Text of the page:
Generating Northern Talent
Blog by Louise Dodgson under Finance, Law & Music Business, Music Training & Careers
Tucked away in the heart and soul of Newcastle’s thriving hub for live music, down in Ouseburn Valley, Generator has always been somewhat of a mystery! The name is well-known in the area amongst those involved in music and there is a strong association with local live events and competitions. So to dispel any myths and achieve a little clarity for us all, I caught up with Al Smith, an integral cog of the teamin Newcastle.
Can you give us a little background on Generator?
Sure yeah, Generator was formed in 1991 as a music development agency. There are two sides to the agency, looking after music businesses and musicians themselves. So basically our main aim is to provide support! For example we are not a funding body but we can provide information on that for people if they need it.
In what other ways do you provide this support?
We run regular seminars for a network called Plugged In which is a network of businesses, and we also have sister network in Yorkshire. It’s free to join and we run regular events on different subjects ranging from topics like promotions to album artwork to putting on live events. We have guest speakers like SJM Concerts and the guys who have people like Coldplay and Green Day on their roster and designers who have worked with the Pixies. About 80% of businesses are small businesses with fewer than 5 employees, so the vast majority may have a limited skill set and experience, so it’s about trying to get people together to share their experiences and pass on their knowledge. The whole music industry can’t really survive without the support of one another, if you take one part of the equation away it just doesn’t work. We want to help create sustainable music industries in our regions, we want businesses to thrive.
So that pretty much looks after the business side, how do you support musicians specifically?
On the artist side we run a programme called UMT, which splits into three strands. We have UMT:VOX for vocalists, which covers anything from singing to MCing, where people work with producers to develop their vocal style and on creating new tracks. UMT:BEATS, is DJing and production and UMT:PLAY which is for a younger audience and happens in the school holidays. We put people in groups who have different music tastes and are from different backgrounds and get them to make music, do photo shoots and at the end of it put on their own gig. It’s very focussed around creating and performing new music.
How do you feel you offer support to more established or developed acts?
We have great contacts with bands across the North East. We actually run music clinics so if there is something specific bands want to talk about on a one-to-one basis we can arrange that as well. That could be with us at Generator, or bringing in a specialist. We have a good network of musicians and businesses. We are a voice to and from the industry providing that link for musicians. We try and help as many people as we can and that’s mainly because artists today have to have a very wide skill base. Not everybody has management or teams around them to help so it’s about giving them the skills they need to be where they want to be.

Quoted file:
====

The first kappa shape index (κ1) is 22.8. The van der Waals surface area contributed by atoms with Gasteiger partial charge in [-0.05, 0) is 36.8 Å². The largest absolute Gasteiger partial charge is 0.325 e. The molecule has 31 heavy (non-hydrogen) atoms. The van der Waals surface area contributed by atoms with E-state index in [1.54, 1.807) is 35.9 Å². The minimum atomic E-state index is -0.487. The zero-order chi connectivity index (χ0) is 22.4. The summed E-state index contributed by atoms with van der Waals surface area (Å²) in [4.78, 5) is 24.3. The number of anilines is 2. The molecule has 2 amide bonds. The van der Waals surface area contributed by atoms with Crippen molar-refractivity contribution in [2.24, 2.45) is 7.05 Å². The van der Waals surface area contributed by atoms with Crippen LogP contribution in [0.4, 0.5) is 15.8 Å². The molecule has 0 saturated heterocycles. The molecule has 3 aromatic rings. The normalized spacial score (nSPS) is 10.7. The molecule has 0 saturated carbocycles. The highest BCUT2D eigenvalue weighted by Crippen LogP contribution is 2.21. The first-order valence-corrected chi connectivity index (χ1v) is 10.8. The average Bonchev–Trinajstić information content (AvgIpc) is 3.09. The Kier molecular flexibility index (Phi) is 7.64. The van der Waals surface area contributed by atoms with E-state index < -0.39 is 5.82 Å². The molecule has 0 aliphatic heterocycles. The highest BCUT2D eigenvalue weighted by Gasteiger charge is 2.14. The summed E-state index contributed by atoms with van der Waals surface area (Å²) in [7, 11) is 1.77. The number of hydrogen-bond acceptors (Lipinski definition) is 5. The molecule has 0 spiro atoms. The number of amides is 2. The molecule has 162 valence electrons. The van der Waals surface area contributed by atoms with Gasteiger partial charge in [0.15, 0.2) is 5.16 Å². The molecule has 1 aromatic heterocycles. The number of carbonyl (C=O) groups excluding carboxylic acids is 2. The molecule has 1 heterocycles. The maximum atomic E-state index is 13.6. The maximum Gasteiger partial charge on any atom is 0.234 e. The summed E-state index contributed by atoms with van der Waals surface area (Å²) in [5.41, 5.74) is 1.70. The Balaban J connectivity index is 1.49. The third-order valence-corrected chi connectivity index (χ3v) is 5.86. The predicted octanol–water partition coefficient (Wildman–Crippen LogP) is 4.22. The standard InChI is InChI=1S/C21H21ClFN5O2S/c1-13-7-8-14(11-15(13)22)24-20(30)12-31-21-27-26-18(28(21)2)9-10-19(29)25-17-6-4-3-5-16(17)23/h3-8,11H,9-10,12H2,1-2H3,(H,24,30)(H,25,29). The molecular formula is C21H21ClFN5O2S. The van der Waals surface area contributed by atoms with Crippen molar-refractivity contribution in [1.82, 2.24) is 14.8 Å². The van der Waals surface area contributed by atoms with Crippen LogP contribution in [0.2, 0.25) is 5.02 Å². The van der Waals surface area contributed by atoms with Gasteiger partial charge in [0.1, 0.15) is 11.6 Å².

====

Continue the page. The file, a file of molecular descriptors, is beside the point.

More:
You guys get associated with organising Evolution festival, but that’s not quite right is it?
No! There is this myth that we only run the Evolution Festival which we don’t! We run a few things around the festival and our Chief Executive is also the Festival Director, so we do get associated with it quite heavily. We have a stage at the festival where we put emerging talent on and we also run Evolution Emerging which is the night before Evolution Festival. On this night last year we had 6 venues and over 25 bands, all in the Ouseburn Valley and all free. Leading up to the event we get a panel in to listen to entries and then devise a bill with the best emerging talent in the North East. It’s a big night for us and it’s a great opportunity for bands. It’s a mixed line-up too, we try our best to have different genres and get people to watch bands who they wouldn’t see every week.
Finally, how do you feel about the strength of music in the North East at the moment?
I think the range of what’s going on with bands and artists in the North East is brilliant. There’s a massive breadth of talent and I don’t think there is a North East sound at the moment, so people are paying attention because everyone is so different. It’s really diverse. One of the advantages the North East does have is that Generator is there to speak up about it.
North East bands, Generator, unsigned Bands, unsigned Gigs, north east music